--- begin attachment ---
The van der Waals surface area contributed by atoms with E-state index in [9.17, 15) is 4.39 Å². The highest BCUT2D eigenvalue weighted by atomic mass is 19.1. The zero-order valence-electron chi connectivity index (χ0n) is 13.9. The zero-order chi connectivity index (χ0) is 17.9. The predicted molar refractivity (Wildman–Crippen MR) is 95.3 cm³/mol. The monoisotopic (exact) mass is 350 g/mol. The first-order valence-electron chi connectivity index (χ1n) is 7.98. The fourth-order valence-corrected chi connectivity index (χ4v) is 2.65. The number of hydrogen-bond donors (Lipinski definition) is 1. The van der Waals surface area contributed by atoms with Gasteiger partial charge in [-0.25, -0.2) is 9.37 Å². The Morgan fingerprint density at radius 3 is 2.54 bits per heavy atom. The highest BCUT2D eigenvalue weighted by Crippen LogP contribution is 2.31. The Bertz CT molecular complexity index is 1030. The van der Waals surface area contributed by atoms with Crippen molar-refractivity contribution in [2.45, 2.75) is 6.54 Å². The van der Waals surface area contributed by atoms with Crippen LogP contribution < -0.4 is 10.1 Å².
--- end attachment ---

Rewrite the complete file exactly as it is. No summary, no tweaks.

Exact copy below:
The van der Waals surface area contributed by atoms with E-state index in [9.17, 15) is 4.39 Å². The highest BCUT2D eigenvalue weighted by atomic mass is 19.1. The zero-order valence-electron chi connectivity index (χ0n) is 13.9. The zero-order chi connectivity index (χ0) is 17.9. The predicted molar refractivity (Wildman–Crippen MR) is 95.3 cm³/mol. The monoisotopic (exact) mass is 350 g/mol. The first-order valence-electron chi connectivity index (χ1n) is 7.98. The fourth-order valence-corrected chi connectivity index (χ4v) is 2.65. The number of hydrogen-bond donors (Lipinski definition) is 1. The van der Waals surface area contributed by atoms with Gasteiger partial charge in [-0.25, -0.2) is 9.37 Å². The Morgan fingerprint density at radius 3 is 2.54 bits per heavy atom. The highest BCUT2D eigenvalue weighted by Crippen LogP contribution is 2.31. The Bertz CT molecular complexity index is 1030. The van der Waals surface area contributed by atoms with Crippen molar-refractivity contribution in [2.45, 2.75) is 6.54 Å². The van der Waals surface area contributed by atoms with Crippen LogP contribution < -0.4 is 10.1 Å².